Charles Pettit Heath family

Genealogy for the Heath family's of Saffordshire and surrounding areas.

Charles Pettit Heath family

Postby Donna Tunison » Sat Apr 15, 2017 8:41 pm

Charles Pettit Heath (David Andrew [2], Andrew [1]) (1773-1858), brother of Joseph Worthington Heath, and named for Charles Pettit (b. 1736 - d. 1806), who between 1771 to 1778 was an aide to William Franklin (son of Benjamin Franklin) and the last colonial governor of East Jersey; then was an aide to William Livingston, first governor of New Jersey. In Mar 1778, Pettit was enlisted in the Continental Army and was given the commission of Assistant Quartermaster under General Nathaniel Greene. After the war moved back to Philadelphia becoming an important merchant was elected in 1784/85 to the Pennsylvania legislature, then served two terms in the Continental Congress 1785-87. He was one of the first directors of the Insurance Company of North America (still in existence) and became its president before his death. Charles was a trustee of the University of the State of Pennsylvania in 1786, which became the University of Pennsylvania after its merger with the College of Philadelphia, serving as a trustee until 1802. Some Heath researchers believe that Heath and Charles Pettit are cousins, but it is not likely. Charles’ father was John Pettit, a wealthy Philadelphia importer who founded the first marine insurance company in America.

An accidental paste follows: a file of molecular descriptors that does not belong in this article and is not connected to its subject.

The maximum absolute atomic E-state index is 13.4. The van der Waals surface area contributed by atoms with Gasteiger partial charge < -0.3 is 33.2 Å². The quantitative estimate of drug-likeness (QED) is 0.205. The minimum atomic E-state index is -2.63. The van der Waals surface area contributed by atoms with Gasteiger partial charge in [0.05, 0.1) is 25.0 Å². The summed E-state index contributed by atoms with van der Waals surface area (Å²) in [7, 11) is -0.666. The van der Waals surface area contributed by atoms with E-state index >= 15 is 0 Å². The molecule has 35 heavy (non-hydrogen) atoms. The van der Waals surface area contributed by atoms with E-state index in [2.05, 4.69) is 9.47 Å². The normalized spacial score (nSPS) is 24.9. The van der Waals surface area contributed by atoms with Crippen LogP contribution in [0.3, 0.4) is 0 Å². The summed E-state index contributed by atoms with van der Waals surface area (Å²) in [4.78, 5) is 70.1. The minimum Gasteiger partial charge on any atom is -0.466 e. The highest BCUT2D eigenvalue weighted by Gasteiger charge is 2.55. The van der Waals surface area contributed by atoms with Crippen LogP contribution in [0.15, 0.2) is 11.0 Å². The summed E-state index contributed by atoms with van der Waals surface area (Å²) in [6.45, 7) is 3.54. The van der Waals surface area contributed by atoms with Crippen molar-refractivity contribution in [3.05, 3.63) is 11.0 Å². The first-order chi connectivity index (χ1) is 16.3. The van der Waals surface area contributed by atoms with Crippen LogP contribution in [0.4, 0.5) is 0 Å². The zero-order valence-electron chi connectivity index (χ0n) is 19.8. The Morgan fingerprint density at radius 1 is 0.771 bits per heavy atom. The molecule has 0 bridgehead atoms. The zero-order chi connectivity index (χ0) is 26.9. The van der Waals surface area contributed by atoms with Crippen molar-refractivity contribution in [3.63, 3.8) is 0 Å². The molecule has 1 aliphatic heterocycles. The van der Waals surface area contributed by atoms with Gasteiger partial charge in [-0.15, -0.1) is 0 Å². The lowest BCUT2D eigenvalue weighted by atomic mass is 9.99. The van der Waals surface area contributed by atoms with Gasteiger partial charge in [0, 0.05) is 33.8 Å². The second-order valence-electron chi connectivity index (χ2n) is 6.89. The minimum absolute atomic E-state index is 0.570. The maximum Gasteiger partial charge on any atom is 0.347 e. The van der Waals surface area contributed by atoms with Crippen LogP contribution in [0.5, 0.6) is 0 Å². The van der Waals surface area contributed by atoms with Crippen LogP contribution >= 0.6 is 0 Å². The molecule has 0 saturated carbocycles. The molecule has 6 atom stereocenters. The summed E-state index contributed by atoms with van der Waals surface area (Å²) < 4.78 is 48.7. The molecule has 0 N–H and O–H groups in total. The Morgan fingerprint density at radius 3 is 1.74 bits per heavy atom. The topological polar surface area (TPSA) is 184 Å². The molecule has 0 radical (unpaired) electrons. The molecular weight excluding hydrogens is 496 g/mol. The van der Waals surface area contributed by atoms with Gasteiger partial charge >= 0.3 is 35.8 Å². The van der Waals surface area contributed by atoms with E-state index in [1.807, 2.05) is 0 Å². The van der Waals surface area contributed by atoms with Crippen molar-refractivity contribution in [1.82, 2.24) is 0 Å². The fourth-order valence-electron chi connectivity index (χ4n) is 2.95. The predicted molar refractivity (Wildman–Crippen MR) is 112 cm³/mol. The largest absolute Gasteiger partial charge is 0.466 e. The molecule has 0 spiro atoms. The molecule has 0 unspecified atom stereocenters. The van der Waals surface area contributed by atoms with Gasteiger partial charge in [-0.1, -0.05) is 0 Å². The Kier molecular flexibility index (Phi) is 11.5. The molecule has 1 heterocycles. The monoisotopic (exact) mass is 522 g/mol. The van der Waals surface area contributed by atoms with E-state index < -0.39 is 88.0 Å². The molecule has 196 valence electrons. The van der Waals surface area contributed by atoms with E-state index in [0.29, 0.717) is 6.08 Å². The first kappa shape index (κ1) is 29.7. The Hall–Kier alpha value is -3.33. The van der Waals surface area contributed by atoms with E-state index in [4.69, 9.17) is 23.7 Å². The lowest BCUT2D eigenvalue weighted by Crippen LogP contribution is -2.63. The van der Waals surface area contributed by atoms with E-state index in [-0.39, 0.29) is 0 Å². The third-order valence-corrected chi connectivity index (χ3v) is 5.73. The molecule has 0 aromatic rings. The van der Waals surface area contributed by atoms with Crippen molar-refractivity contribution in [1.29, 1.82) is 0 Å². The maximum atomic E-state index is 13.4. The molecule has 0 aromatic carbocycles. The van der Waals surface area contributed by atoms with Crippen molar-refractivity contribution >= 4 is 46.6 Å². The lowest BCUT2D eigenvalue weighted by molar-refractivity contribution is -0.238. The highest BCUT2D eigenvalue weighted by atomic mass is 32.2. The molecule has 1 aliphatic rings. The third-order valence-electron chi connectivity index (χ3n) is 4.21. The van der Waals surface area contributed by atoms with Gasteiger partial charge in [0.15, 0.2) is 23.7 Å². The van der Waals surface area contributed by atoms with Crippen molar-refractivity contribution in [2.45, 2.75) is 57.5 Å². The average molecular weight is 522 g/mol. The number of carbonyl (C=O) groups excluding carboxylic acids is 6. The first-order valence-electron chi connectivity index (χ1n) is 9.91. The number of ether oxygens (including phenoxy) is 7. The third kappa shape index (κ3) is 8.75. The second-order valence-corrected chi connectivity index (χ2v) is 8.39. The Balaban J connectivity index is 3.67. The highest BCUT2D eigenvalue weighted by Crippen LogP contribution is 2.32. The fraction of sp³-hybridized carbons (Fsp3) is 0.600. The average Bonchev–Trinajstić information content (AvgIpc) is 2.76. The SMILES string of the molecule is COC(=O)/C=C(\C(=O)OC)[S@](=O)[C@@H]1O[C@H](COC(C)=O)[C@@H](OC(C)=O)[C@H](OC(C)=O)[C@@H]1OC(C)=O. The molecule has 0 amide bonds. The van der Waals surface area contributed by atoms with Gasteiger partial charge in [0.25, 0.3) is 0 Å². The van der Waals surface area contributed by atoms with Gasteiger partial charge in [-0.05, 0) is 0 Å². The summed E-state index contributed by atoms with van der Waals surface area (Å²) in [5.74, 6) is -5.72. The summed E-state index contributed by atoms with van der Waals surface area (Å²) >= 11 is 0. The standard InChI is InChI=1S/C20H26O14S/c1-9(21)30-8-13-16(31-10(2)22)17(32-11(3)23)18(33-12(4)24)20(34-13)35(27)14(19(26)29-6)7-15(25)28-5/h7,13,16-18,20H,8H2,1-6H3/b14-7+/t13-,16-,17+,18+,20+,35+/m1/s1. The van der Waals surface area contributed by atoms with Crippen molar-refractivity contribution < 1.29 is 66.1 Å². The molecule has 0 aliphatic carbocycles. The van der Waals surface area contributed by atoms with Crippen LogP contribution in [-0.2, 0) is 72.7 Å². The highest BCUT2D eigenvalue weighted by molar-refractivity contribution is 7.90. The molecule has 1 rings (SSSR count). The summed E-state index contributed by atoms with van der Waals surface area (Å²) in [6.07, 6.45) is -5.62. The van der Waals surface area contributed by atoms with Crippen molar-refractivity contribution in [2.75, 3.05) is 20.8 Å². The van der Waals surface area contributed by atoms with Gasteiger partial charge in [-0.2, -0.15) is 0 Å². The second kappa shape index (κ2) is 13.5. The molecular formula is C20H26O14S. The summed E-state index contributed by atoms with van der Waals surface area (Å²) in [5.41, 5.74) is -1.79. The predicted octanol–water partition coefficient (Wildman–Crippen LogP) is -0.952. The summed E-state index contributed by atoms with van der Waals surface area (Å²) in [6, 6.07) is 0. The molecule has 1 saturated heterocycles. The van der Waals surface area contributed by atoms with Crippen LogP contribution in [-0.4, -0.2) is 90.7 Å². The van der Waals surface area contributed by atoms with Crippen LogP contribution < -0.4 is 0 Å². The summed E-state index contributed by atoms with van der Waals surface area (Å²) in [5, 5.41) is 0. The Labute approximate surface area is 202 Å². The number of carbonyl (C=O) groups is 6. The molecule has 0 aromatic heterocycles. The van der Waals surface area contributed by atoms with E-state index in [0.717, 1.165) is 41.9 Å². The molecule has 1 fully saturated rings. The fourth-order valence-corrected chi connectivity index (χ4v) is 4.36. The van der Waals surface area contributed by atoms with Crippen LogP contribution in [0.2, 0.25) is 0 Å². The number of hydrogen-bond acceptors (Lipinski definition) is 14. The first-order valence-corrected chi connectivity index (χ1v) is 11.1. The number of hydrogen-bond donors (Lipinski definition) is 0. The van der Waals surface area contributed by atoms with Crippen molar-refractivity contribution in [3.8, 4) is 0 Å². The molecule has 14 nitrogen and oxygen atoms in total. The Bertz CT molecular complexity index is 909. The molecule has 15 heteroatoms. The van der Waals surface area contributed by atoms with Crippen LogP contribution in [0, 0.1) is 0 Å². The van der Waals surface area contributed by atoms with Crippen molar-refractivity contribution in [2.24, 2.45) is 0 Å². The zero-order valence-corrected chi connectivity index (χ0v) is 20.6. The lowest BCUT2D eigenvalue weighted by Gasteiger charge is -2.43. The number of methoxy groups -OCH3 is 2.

C. P. Heath graduated from Princeton College and was a member of the First Troop Philadelphia City Calvary between 1818-21 and connected himself to prominent men of Philadelphia. The First Troop Philadelphia City Cavalry began in 1774, is one of the oldest military organizations in America, whose early members were professional men of Philadelphia, ship-owners, traders, and men of conspicuous prominence who were selected to defend the colonies. Today its membership includes outstanding individuals from all branches of the military, as well as people in public and civil life.